HERNDON, Va. -- Jack Bradford has spent the past eight months waiting for the news he's going to get today.
"I'm kind of relieved the day is finally coming," the linebacker from the University of Maryland who lives in Columbia, Md., said yesterday as he waited for the Washington Redskins to make their first major cut.
The Redskins must make 17 roster moves today, when they slice their active roster from 77 to 60 players. They will cut it again to the final limit of 47 players Monday.
"It [the waiting] started after the last game at Maryland in the Independence Bowl. [That's when I] started to get ready for tomorrow and next week. I've been waiting since Dec. 15 to find out if they believe I'm good enough to make the team," he said.
"[There's] just the anticipation, the anxiety of wanting this moment to get here. If I make it or not, I'm still excited about the cut coming up. Then I'll know basically where my career is going to be," he said.
He's gotten a lot of support from relatives and friends.
"My church [Full Gospel Baptist] has been praying for me. I've been praying for myself," he said. "I'm just going to go out and have a good practice today and come in tomorrow. I'll probably be a little nervous when I'm walking to my locker, seeing if it's cleaned out. There's nothing I can do about it."
Bradford knows the odds are against him, but he takes satisfaction in the fact that he survived training camp even though he wasn't drafted.
"I made it farther than a lot of people thought I would," he said. "I hope to make it further. I'm just praying and hoping for the best. It'd be nice to have the opportunity to prove people wrong, but if not, I'm going to be successful in whatever I do in life."
Bradford, 23, who played at Wilde Lake High School before going to Maryland, said that football has helped him even if pro football isn't in his future.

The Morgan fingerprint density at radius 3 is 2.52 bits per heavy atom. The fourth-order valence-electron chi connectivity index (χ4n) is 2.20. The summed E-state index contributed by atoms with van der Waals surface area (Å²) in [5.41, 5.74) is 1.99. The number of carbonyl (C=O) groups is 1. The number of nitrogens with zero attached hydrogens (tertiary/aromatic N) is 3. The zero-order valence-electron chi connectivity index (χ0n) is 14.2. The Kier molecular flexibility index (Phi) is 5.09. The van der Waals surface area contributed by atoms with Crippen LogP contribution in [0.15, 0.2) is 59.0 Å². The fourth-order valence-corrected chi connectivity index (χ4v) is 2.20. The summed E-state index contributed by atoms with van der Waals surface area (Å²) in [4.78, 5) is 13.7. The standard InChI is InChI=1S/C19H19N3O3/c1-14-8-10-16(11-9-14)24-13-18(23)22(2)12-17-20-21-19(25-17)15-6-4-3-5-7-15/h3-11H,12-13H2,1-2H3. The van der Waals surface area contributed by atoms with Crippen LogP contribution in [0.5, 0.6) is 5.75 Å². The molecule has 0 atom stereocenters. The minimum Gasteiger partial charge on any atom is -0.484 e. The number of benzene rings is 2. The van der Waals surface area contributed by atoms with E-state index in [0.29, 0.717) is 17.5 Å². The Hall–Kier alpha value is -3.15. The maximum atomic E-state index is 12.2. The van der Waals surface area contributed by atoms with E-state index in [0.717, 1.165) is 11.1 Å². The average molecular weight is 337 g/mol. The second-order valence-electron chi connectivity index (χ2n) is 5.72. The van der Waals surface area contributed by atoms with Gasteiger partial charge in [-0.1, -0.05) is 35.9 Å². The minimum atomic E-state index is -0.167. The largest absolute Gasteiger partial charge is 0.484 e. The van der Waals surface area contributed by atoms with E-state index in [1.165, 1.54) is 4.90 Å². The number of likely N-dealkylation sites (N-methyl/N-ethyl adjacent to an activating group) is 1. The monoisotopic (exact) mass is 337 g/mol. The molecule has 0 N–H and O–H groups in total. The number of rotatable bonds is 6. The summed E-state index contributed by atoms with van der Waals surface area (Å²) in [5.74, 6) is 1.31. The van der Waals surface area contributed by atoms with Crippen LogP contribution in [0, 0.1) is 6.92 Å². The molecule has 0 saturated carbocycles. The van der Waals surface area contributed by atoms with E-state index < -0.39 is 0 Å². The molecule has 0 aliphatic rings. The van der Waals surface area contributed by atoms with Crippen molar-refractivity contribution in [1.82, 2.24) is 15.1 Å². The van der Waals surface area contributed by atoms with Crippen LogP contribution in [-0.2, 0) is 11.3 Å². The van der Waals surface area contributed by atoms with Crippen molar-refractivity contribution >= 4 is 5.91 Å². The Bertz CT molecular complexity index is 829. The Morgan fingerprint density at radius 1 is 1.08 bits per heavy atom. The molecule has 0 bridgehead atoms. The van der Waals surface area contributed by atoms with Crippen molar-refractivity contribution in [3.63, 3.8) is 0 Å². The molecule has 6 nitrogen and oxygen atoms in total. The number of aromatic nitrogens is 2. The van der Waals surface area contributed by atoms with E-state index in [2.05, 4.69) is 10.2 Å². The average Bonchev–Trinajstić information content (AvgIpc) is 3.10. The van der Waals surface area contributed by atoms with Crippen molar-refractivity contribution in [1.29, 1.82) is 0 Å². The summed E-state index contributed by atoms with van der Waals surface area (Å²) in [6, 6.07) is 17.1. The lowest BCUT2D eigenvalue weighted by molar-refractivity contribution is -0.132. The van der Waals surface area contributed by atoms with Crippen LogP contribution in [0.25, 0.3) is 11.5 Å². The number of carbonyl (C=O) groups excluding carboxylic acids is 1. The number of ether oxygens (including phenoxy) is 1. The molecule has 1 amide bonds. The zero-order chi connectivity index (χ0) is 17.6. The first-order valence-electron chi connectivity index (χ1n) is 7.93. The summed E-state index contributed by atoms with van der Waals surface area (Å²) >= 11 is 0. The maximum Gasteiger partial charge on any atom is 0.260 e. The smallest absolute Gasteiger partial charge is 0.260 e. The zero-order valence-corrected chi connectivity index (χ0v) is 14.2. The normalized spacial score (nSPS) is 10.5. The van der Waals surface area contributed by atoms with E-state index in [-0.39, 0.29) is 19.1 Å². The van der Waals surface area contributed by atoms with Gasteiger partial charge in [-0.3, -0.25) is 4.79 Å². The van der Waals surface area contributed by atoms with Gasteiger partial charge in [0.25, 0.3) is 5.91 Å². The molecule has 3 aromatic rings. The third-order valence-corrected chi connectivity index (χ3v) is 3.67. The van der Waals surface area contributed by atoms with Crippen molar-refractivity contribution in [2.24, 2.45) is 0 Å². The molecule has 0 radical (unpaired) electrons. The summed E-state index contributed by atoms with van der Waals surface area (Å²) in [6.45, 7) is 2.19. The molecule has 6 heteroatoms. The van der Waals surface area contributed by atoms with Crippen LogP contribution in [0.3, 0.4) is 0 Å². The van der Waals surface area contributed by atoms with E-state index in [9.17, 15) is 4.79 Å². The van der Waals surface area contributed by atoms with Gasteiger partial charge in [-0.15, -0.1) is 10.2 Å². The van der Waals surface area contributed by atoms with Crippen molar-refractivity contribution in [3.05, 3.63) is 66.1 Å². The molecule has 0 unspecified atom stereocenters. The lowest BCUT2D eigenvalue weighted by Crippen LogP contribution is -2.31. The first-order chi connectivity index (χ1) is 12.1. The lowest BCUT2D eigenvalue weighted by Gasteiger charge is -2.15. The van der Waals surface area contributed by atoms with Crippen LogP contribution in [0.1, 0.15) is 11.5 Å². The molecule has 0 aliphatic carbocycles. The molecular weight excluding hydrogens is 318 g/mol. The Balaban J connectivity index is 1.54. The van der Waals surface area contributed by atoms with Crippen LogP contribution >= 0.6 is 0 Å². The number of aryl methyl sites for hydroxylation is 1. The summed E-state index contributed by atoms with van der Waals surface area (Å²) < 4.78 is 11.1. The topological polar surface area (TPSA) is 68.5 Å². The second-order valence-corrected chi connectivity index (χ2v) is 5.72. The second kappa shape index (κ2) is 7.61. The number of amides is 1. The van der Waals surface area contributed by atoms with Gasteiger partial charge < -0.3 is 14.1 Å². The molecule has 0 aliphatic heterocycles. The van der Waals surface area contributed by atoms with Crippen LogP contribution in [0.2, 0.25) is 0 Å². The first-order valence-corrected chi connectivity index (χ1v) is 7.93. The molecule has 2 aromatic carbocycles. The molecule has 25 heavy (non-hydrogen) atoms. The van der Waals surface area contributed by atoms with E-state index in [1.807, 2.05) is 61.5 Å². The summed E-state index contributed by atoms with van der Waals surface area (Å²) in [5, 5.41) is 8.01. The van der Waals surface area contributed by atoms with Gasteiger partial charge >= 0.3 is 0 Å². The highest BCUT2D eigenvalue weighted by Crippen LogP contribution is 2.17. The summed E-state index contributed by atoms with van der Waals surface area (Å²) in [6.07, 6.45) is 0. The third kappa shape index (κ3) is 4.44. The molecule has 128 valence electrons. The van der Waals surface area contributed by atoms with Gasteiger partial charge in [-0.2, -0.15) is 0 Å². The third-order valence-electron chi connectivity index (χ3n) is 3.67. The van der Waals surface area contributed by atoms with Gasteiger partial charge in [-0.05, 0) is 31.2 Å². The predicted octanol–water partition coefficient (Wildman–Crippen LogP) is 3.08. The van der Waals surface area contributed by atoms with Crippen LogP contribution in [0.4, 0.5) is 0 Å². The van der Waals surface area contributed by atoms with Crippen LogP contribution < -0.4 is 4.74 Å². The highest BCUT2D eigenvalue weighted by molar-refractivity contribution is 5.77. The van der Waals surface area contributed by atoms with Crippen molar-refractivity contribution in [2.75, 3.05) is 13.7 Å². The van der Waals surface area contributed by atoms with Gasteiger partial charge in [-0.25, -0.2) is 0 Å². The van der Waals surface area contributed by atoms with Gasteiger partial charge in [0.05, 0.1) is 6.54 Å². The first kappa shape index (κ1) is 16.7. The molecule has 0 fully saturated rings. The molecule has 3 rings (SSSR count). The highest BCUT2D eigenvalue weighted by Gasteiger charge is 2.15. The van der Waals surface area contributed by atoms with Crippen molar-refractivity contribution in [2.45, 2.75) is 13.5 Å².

"I've learned discipline through football," he said. "I've played football for a long time, and anyone who plays football and has a good education can be successful in life because they've learned discipline. You have to be disciplined to play football and get to this level."
The major disappointment of his career is that he didn't get to play on a national championship team at Maryland. He said that when Bobby Ross recruited him in 1986, he thought he'd get that chance and he found it ironic that Ross did it in his senior year. The only problem was Ross did it at Georgia Tech.
"I believe if he had stayed at Maryland, that would have been us a few years earlier," he said.
If Bradford is cut and doesn't get picked up by another team, he won't pursue the World League of American Football. He'll go into his father's small construction business.
His father, Gene, is a minister who wants to phase himself out of the construction business so he can spend more time on his ministry. His mother, Carolyn, works at a Baltimore bank.
His oldest brother, Monroe, 27, already is working in the family's construction business.
Bradford has two other brothers, Gene, 24, who's managing an orchestra in Honolulu, and George, 16, who's going out for football at Wilde Lake but whose best sport is golf. He also has a sister, Jamie, 14.
Bradford knows he's one of the players on the bubble. The team has nine linebackers, and five of them (Wilber Marshall, Andre Collins, Monte Coleman, Kurt Gouveia and Ravin Caldwell) are veterans who figure to return. A sixth is Plan B free agent Matt Millen, who's starting at middle linebacker.
That leaves two free agents, Bradford and Ted Rogers, and Jon Leverenz, who spent last year on the injured reserve list, fighting for the seventh linebacker spot -- if the Redskins keep seven.
Even the coaches dislike having to make the decisions.
"It's a tough time for everybody," coach Joe Gibbs said. "Nobody likes it."
NOTES: Gibbs indicated he won't name his backup QB until next week. He still likes Cary Conklin's potential so much that he finds it difficult to name Stan Humphries as his backup despite Conklin's 5-for-16 showing against the Cleveland Browns Friday night. "I'm working my way through it. It's not something that's easy. It's a tough thing to decide," Gibbs said. Humphries, who declined to comment on his status, indicated he wants to meet with Gibbs to find out where he stands. If he's not named the backup, he probably doesn't have a future with the Redskins. . . . The Redskins announced the selection of Walter E. Lynch & Co. as the general contractor for the new Redskin Park facility in Ashburn, Va., on a 161-acre site. At 65,000 square feet, it'll be 3 times the size of the current Redskin Park and will include 4 football fields.